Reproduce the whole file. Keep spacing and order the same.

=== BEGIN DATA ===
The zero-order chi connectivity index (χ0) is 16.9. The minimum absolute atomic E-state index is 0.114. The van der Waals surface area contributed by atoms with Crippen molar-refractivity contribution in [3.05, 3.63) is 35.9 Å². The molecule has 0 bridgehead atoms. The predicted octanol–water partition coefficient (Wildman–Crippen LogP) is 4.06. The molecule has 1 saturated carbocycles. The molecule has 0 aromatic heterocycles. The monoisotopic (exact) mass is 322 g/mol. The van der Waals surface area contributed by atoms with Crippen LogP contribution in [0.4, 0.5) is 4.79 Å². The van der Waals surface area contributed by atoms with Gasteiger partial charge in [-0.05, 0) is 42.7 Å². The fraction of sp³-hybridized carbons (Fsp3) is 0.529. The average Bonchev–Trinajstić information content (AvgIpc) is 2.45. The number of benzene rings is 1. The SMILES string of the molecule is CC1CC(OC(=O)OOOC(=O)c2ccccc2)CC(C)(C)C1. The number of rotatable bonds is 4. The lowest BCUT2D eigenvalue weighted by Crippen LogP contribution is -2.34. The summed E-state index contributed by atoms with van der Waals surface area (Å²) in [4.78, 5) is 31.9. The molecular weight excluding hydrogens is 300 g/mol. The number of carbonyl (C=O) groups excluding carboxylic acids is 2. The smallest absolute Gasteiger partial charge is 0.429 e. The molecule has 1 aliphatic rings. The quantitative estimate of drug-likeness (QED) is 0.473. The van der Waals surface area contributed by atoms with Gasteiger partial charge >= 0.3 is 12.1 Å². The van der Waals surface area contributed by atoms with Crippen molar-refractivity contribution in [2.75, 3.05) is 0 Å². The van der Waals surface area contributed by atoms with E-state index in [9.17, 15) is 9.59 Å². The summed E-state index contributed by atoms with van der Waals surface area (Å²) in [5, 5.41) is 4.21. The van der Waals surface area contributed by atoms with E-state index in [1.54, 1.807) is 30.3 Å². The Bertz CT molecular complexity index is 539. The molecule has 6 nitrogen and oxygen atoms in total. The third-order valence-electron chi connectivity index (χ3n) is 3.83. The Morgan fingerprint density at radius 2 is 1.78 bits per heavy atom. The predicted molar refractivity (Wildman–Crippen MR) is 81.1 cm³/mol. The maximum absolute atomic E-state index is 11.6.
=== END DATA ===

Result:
The zero-order chi connectivity index (χ0) is 16.9. The minimum absolute atomic E-state index is 0.114. The van der Waals surface area contributed by atoms with Crippen molar-refractivity contribution in [3.05, 3.63) is 35.9 Å². The molecule has 0 bridgehead atoms. The predicted octanol–water partition coefficient (Wildman–Crippen LogP) is 4.06. The molecule has 1 saturated carbocycles. The molecule has 0 aromatic heterocycles. The monoisotopic (exact) mass is 322 g/mol. The van der Waals surface area contributed by atoms with Crippen LogP contribution in [0.4, 0.5) is 4.79 Å². The van der Waals surface area contributed by atoms with Gasteiger partial charge in [-0.05, 0) is 42.7 Å². The fraction of sp³-hybridized carbons (Fsp3) is 0.529. The average Bonchev–Trinajstić information content (AvgIpc) is 2.45. The number of benzene rings is 1. The SMILES string of the molecule is CC1CC(OC(=O)OOOC(=O)c2ccccc2)CC(C)(C)C1. The number of rotatable bonds is 4. The lowest BCUT2D eigenvalue weighted by Crippen LogP contribution is -2.34. The summed E-state index contributed by atoms with van der Waals surface area (Å²) in [4.78, 5) is 31.9. The molecular weight excluding hydrogens is 300 g/mol. The number of carbonyl (C=O) groups excluding carboxylic acids is 2. The smallest absolute Gasteiger partial charge is 0.429 e. The molecule has 1 aliphatic rings. The quantitative estimate of drug-likeness (QED) is 0.473. The van der Waals surface area contributed by atoms with Gasteiger partial charge >= 0.3 is 12.1 Å². The van der Waals surface area contributed by atoms with Crippen molar-refractivity contribution in [2.75, 3.05) is 0 Å². The van der Waals surface area contributed by atoms with E-state index in [9.17, 15) is 9.59 Å². The summed E-state index contributed by atoms with van der Waals surface area (Å²) in [5, 5.41) is 4.21. The van der Waals surface area contributed by atoms with E-state index in [1.54, 1.807) is 30.3 Å². The Bertz CT molecular complexity index is 539. The molecule has 6 nitrogen and oxygen atoms in total. The third-order valence-electron chi connectivity index (χ3n) is 3.83. The Morgan fingerprint density at radius 2 is 1.78 bits per heavy atom. The predicted molar refractivity (Wildman–Crippen MR) is 81.1 cm³/mol. The maximum absolute atomic E-state index is 11.6.